“It’s very catchy and upbeat and different than what’s normally here,” Yates said.

Kylee Patterson of Roseburg likes the diversity from Music on the Half Shell.

“I think they’re great, I think a great part about the Half Shell is every week you hear something different, and I’m expecting to see some people dancing soon, that’s my favorite part about the Half Shell, to be honest,” Patterson said.

When asked if she likes to dance at the Half Shell concerts, Patterson said no, describing herself more as an observer than a dancer.

Next Tuesday, the Ukrainian quartet DakhaBrakha will be the next act in the Music on the Half Shell concert series.

Former councilors hope to return to Roseburg City Council

Two Roseburg city councilors have filed for re-election, and two former councilors are hoping to get their old seats back.

Roseburg City Recorder Amy Sowa reported incumbents Alison Eggers and Tom Ryan have filed for re-election to Ward 1 and Ward 2, respectively.

Eggers so far has no challengers, but Ryan has two: former councilor Marty Katz, and Dennis Rogers, owner of the marijuana store Canna King.

In Ward 3, former councilor Bob Cotterell has filed for election. Cotterell served four years in that position before losing his 2014 re-election bid to John McDonald, who currently holds the seat. McDonald has said he doesn't plan to run for re-election because he wants to spend more time with his 2 year old daughter, and because his responsibilities for the Army National Guard are increasing.

Longtime Mayor Larry Rich has also filed for re-election and so far has no challengers.

No one has filed for a vacant council position in Ward 4.

Candidates still have more than a month to file. The deadline is 5 p.m. Aug. 28.

Katz was appointed to the council in 2012, and stepped down in 2015. He formerly served with Ryan as one of two Ward 2 councilors.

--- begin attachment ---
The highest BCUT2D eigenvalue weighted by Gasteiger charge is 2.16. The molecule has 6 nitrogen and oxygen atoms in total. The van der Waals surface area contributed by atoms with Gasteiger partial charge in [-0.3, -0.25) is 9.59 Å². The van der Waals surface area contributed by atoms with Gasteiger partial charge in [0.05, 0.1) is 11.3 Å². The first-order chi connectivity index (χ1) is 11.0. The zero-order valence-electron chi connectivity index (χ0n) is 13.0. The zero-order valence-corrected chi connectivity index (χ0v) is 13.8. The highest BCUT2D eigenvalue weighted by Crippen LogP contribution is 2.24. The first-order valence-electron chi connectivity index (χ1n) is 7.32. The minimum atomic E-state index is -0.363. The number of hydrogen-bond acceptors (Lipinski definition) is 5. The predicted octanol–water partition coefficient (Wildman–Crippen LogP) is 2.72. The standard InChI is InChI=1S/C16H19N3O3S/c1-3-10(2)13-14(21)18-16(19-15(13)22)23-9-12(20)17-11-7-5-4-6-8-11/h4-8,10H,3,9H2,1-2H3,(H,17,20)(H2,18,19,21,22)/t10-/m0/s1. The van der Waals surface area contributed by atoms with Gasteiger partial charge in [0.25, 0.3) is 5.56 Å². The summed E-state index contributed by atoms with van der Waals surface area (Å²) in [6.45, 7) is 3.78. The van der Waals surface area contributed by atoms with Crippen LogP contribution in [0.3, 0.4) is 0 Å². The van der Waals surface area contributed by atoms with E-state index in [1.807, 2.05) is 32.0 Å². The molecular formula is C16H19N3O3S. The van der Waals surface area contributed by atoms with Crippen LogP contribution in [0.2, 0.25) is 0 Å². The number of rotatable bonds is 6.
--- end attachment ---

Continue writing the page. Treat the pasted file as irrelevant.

Just one Ward 2 spot — Ryan’s — is up for re-election this year. Katz said it’s unfortunate the seat he’s running for is already occupied, but there’s only an opening once every few years. This opening just happened to be at a time that was good for him, he said.

Katz said he had some “unfinished business” to complete. He said he wants to see improvements downtown, including having the parking garage torn down and replaced with a small park. He also said he wants to see Southeast Main Street refurbished. Katz, who formerly owned a business on Southeast Main Street, said all the council’s focus has been on a few blocks of Southeast Jackson Street.

“Main Street might as well be on the far side of the moon,” he said.

Katz said he’d bring a little more energy to the role than Ryan.

“When somebody’s been there for a long time, things become routine,” he said. “It’s time for somebody with a different vision.”

Ryan has been on the council about 20 years, first serving from 1995 to 2004, and returning from 2007 until the present. He said that experience is valuable.

“It takes quite awhile to learn your way around, to know what an enterprise zone is, to know what the rules are of the council, to know what the council can do and what the council can’t do, and how hard it is to make a decision when a decision has to be made and your two options aren’t the best,” he said.

Ryan chairs the city’s Economic Development Commission, which is part of the Umpqua Economic Development Partnership. One of the things he’s been working on is a proposal to help solve the city’s housing crisis by allowing three 600- to 800-square-foot homes on one lot.

He said he’s proud of preventing a plan to create back-in parking spots downtown, and of helping keep the city on solid financial footing. He also touted the city’s work turning what was once the Douglas County Library System’s main branch into a city library.